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Eric Wise

Eric Wise is a stay-at-home dad with three children, ages 11, 9 and 3. He was formerly a reporter for the now-defunct Hershey Chronicle newspaper, and he has 10 years of experience in public relations with four different statewide associations. His home improvement column, "Around the House," appeared in daily and weekly newspapers around Pennsylvania from 2007 to 2009. He is a graduate of Hershey Senior High School and Elizabethtown College. He enjoys reading, playing guitar and photography. 

Your employer may be concerned about what you do off duty

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Gilberton Police Chief Mark Kessler has drawn plenty of attention in Pennsylvania and elsewhere with his videos posted to YouTube. In the videos, Kessler rants about Second Amendment rights, fires a few weapons and voices an obscenity-laced attack against Secretary of State John Kerry and other "liberals."

This is the same Kessler who was wounded when his gun discharged during a bar scuffle in 2011. Oops. So much for reasonable arguments and responsible gun ownership. 

Mary Lou Hannon, mayor of Gilberton, made a statement to the New York Daily News that Kessler will not be disciplined because he did not break any laws and he recorded and posted the videos on his own time. 

Some things employees engage in during their off time may displease their employers: chewing tobacco, visiting seedy establishments or being an Atlanta Braves fan. Regardless of what an employer or supervisor thinks about these habits, they are simply the employee's own business.

Posting obscenity-filled, hateful videos to YouTube is quite different. When you work in a position that deals directly with the public, your off-duty actions reflect on your official role. This effect is intensified if you are employed in a position of public trust. Kessler could be dismissed for his actions without any problems.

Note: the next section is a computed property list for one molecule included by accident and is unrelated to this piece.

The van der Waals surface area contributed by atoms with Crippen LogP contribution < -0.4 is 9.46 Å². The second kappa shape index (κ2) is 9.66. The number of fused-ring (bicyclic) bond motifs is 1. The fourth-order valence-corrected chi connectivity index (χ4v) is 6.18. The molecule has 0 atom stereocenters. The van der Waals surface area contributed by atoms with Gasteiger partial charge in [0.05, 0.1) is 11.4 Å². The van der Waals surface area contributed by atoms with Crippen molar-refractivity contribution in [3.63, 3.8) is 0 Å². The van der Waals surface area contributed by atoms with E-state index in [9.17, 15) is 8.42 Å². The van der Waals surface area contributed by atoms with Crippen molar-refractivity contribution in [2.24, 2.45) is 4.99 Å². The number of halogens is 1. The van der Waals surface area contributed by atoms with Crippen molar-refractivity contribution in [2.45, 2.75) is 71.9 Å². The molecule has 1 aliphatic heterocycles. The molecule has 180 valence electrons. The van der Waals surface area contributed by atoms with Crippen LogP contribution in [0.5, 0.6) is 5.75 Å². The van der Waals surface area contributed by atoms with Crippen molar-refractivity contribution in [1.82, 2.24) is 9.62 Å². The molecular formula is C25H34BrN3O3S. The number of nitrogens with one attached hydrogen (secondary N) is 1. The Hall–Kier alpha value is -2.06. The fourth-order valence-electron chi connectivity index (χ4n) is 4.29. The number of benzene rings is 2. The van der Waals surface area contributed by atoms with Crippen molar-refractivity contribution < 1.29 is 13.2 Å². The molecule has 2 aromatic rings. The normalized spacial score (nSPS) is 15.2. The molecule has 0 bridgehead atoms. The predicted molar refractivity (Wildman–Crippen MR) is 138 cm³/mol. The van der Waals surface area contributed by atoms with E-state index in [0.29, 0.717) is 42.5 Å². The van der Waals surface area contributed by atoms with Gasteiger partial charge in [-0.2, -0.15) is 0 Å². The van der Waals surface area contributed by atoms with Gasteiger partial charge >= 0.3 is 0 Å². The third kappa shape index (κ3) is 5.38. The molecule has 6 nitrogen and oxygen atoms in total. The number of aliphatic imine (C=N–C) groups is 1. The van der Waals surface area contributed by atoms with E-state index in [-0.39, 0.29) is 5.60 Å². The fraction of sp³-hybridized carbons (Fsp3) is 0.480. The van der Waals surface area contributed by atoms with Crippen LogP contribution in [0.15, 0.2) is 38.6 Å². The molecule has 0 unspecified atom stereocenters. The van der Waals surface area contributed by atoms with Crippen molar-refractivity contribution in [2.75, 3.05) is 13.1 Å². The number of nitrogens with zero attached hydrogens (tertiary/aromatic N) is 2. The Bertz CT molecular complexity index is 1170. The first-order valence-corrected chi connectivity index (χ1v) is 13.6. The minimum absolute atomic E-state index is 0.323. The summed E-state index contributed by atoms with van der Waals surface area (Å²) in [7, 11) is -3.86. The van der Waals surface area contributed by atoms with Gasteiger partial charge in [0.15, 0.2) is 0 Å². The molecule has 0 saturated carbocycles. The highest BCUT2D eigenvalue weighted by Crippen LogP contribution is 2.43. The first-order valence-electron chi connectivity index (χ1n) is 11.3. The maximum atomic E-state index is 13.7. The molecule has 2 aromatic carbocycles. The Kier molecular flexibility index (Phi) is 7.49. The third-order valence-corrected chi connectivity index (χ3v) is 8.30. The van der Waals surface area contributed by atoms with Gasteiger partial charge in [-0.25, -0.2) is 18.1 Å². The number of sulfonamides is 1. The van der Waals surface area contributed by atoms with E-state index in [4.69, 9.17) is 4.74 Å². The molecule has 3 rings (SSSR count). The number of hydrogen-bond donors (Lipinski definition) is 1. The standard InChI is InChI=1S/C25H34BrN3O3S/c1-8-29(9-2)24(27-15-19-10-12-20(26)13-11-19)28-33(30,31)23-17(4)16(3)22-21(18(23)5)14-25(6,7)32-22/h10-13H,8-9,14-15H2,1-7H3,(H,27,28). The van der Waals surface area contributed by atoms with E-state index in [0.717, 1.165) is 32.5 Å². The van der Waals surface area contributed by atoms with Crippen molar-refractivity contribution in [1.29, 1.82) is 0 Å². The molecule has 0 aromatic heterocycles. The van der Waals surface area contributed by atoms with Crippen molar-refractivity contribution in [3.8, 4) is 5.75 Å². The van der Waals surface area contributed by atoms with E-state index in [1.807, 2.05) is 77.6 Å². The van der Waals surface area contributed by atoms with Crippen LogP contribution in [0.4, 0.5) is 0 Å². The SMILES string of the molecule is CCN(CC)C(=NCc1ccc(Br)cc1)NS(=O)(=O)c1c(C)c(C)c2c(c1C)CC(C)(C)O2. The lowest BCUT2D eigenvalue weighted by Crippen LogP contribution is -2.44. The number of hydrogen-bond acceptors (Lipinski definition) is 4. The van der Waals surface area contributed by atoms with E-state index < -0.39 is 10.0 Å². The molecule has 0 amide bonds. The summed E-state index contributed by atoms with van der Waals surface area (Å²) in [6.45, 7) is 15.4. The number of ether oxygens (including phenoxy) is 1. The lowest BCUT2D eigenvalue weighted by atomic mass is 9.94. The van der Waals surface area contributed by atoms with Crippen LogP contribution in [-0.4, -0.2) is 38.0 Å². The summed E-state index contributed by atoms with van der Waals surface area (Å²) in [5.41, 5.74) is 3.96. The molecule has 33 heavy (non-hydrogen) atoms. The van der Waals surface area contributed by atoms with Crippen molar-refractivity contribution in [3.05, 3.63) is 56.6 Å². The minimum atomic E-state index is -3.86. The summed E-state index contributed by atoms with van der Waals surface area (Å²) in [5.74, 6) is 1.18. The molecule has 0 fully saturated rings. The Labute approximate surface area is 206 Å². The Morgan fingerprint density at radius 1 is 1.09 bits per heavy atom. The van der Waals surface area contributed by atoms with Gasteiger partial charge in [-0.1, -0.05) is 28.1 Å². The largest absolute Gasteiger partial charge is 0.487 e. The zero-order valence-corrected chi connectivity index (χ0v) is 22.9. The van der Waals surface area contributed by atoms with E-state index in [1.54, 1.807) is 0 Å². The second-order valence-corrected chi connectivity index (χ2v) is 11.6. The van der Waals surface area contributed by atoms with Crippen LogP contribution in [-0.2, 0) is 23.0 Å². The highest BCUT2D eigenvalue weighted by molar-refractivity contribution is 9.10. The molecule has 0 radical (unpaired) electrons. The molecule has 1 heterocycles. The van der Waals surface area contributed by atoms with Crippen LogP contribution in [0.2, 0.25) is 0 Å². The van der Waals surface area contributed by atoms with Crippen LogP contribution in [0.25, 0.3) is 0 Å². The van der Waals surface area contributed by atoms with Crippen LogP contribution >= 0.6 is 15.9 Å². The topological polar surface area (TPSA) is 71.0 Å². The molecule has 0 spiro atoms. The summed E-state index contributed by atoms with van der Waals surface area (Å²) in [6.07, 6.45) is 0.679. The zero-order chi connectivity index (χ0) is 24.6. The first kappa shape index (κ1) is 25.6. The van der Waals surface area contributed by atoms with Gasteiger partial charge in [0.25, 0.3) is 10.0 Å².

The government does not have a right to restrict someone from expressing his opinions, however, as an employer, it may choose to take action following a person's public statements. Hate speech and obscenity are not protected forms of speech. When a person demonstrates a lack of judgment and responsibility with public statements like Kessler's postings on YouTube, any employer, especially one involving public trust, has a responsibility to remove him.

Kessler has attracted enough attention that he has already damaged the reputation of Gilberton. Unfortunately, Kessler has also tainted the North Schuylkill School District, where he also serves as a school director. Damage to an organization's reputation is the clearest reason a person may be removed for what is described as lawful behavior during one's own personal time. 

Kessler's views about the Bill of Rights and gun rights are not an issue that's a problem with his actions; it's his hate-filled speech. His performance undermines the public trust that is awarded to law enforcement. Worse yet, when Kessler and people like Ted Nugent engage in such shrill and basically unhinged performances, they detract from the valid arguments that favor Second Amendment rights. 

 

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